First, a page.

Don is mad good at advertising and invents many of the techniques we are familiar with from our own experience with advertising.  He invents that you can use the fact that people like/are addicted to cigarettes to sell them, and at the end of the first season he invents the Kodak Moment and makes people cry because his presentation is so moving.  Meanwhile, as he’s giving this eloquent ode to family memories, Betty resignedly tells her therapist that she knows Don is unfaithful to her.  It’s a poignant moment because she’s still too passive to confront him but she imagines he’ll find out because the therapist is a turd/informant.  Also it’s sad that he conjures all these lovely sentiments but it’s just because he’s good at his job, but maybe it’s the closest he can get to really loving his family.

It turns out that he didn’t kill the original Don Draper.  They were in the Korean war together, and Don 1 said “I get to go home in a few months” and then was killed by enemy explosions, so Don 2 switched their dog tags.  So he gets a purple heart that’s probably more due to actions performed by Don 1 than himself.  He opts to not reconnect with his real family.  There are details about his family, such as that hobos wrote a rune on his front gate that means “A Dishonest Man Lives Here,” because his dad would make them work and then not pay them the agreed upon amount.  The hobo claims it’s so they can disperse knowledge about a given residence and its viability for room and board, sort of a front gate wikipedia for hobos.  But young Dick Whitman isn’t keen enough to say, how do I know it’s not a hex that you are placing on my household that causes all the males to be dishonest men?  The chicken or the egg?  The show leaves it open to interpretation.

Meanwhile you are spending the whole time rooting for Peggy, who turns out to be hella smart and wiley and starts to climb the corporate ladder.  One of two things are going to happen to her.  She’s either going to think she can make it and then get utterly destroyed because she’s a woman, or she’s going to turn into a cutthroat dick like the men who currently run the scene (join them to beat them).  Fortunately it’s option B.  She calls a trashcan full of lipstick rags a basket of kisses and one of the [entrenched male] copywriters says “It was like watching a dog play the piano!” but point being, her potential is spotted.   Soon she’s destroying young women who haven’t made it to the position of power she has.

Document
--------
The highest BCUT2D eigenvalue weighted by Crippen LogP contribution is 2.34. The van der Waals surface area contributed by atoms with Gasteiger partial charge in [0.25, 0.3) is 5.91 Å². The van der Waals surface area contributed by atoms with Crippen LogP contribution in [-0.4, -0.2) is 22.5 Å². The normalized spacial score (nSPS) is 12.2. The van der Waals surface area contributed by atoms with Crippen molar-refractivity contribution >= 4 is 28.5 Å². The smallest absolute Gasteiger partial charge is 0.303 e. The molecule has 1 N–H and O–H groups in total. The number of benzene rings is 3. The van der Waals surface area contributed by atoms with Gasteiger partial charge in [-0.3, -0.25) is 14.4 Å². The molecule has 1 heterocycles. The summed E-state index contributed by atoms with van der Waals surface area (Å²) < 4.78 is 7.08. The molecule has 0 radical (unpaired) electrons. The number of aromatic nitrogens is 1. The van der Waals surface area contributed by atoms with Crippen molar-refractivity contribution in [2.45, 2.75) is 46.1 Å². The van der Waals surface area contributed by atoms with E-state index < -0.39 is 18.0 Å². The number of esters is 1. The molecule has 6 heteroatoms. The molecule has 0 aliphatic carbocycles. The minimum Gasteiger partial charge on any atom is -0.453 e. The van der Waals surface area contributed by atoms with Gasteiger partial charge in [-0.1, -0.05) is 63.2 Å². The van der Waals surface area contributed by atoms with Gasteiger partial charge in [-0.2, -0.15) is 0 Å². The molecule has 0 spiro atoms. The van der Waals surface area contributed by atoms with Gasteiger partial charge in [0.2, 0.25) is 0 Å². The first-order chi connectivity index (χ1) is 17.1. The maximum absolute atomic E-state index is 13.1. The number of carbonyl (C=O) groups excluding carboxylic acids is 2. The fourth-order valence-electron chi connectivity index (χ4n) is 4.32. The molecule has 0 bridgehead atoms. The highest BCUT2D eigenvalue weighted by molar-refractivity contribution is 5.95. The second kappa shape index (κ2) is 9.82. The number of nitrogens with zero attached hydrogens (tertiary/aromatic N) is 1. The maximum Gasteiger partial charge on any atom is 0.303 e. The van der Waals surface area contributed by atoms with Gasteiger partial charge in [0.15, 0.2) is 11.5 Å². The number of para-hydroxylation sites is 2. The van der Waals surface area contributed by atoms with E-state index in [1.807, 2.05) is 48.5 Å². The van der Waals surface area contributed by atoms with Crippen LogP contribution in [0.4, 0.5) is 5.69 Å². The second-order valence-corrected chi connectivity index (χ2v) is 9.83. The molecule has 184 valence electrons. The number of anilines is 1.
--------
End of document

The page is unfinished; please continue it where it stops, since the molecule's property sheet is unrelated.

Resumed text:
But why is she getting so fat?  Doesn’t she realize she’s pregnant?  She finally realized it!  I wonder if it’s too late for her to get an abortion?  Wait…what the FUCK?!  Does this really happen?  Let’s see….yep, Google regurgitates a post by one who claims that they knew a chick who went into labor without realizing she had ever gotten pregnant.  Nice job, season 1.

Season 2 gets way better.  It skips ahead 2 years, so you don’t get soap-opera-ish resolutions of stuff like Peggy’s baby etc.  So, nothing ever came of Betty’s memo to Don via her shrink or that Peggy had Pete’s baby.  Sterling Cooper hired this comedian to advertise potato chips for their potato chip client, and he’s  a grade-A asshole, but really awesomely portrayed.  But seriously, his dickishness is so ubiquitous that when the owner of the potato chip company shows up, he brutally ridicules her for being fat.  And, in a really malicious way, like he takes her obesity personally or something.  But no, it’s just how he rolls and nothing personal.

So you immediately get the idea that this guy will fuck shit up just because it amuses him and upholds his rep, and lo and behold he throws a huge wrench in the system and finally clues Betty into the fact that Don is cheating on her, with the comedian’s wife no less.  Don still won’t admit it but Betty is now finally able to hear the lie in his voice, and she vomits and kicks him to the curb.

Don then has to go on some sort of vision quest.  He goes to California with Campbell, ostensibly on business, but then ditches him and fucks some proto-hippie chick whose dad sits at the foot of their bed while they are naked and comments on how Don is beautiful.  That is, the dad comments. Don also pays a visit to another Significant Female from the Past: he didn’t just inherit Don Draper 1’s purple heart, he inherited this guy’s wife too!  She’s another wacko who finds it within her character to be complicit with this treachery.  He took care of her financially and they became friends and protective of one another.  Oh, and they’re still legally married.

While Don is AWOL in California, Sterling decides he wants the company sold to some British firm because he’s leaving his wife for Don’s secretary and needs cash to pay off his ex-wife.  Okay, we need more backstory on this.

The backstory is the story of Don’s Secretaries, all of whom were important.  First was Peggy herself.  Peggy is this wild character because she’s automatically the one you identify with, being the “new girl”, but there’s also something about her that you can’t put your finger on that might be annoying or amusing or something, you don’t know what.  True to his nature, Don knows exactly how to sum it up, saying that he’s being “blinded by her earnestness”.  But he also knows she’s got chops so he promotes her to Junior Copywriter, leaving him secretary-less.  So this other lady fills the spot and she is literally the dumbest fucking broad alive.  Pardon my english.  All of Don’s subordinates take advantage of her stupidity to get her to do things like give them information and stuff, and Don catches on and gets rid of her.